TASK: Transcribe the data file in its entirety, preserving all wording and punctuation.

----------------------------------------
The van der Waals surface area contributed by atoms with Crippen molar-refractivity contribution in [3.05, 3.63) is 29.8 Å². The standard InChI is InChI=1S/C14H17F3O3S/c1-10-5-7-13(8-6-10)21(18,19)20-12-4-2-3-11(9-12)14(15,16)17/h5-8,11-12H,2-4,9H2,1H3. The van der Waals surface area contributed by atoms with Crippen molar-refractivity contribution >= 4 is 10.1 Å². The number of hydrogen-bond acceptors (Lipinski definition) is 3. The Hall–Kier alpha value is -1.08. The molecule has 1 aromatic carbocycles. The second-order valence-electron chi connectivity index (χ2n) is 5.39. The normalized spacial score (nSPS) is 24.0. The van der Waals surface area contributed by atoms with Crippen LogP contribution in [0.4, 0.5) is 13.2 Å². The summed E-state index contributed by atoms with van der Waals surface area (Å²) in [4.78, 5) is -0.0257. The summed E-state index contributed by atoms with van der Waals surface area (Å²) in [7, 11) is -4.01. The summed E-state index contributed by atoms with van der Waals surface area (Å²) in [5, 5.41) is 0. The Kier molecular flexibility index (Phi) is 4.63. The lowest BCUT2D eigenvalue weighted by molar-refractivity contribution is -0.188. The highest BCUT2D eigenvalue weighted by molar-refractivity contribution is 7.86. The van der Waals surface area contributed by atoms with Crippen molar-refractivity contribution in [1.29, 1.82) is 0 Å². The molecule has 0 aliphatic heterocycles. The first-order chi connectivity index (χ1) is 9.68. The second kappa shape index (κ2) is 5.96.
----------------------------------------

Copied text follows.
The van der Waals surface area contributed by atoms with Crippen molar-refractivity contribution in [3.05, 3.63) is 29.8 Å². The standard InChI is InChI=1S/C14H17F3O3S/c1-10-5-7-13(8-6-10)21(18,19)20-12-4-2-3-11(9-12)14(15,16)17/h5-8,11-12H,2-4,9H2,1H3. The van der Waals surface area contributed by atoms with Crippen molar-refractivity contribution >= 4 is 10.1 Å². The number of hydrogen-bond acceptors (Lipinski definition) is 3. The Hall–Kier alpha value is -1.08. The molecule has 1 aromatic carbocycles. The second-order valence-electron chi connectivity index (χ2n) is 5.39. The normalized spacial score (nSPS) is 24.0. The van der Waals surface area contributed by atoms with Crippen LogP contribution in [0.4, 0.5) is 13.2 Å². The summed E-state index contributed by atoms with van der Waals surface area (Å²) in [4.78, 5) is -0.0257. The summed E-state index contributed by atoms with van der Waals surface area (Å²) in [7, 11) is -4.01. The summed E-state index contributed by atoms with van der Waals surface area (Å²) in [5, 5.41) is 0. The Kier molecular flexibility index (Phi) is 4.63. The lowest BCUT2D eigenvalue weighted by molar-refractivity contribution is -0.188. The highest BCUT2D eigenvalue weighted by molar-refractivity contribution is 7.86. The van der Waals surface area contributed by atoms with Crippen molar-refractivity contribution in [1.29, 1.82) is 0 Å². The molecule has 0 aliphatic heterocycles. The first-order chi connectivity index (χ1) is 9.68. The second kappa shape index (κ2) is 5.96.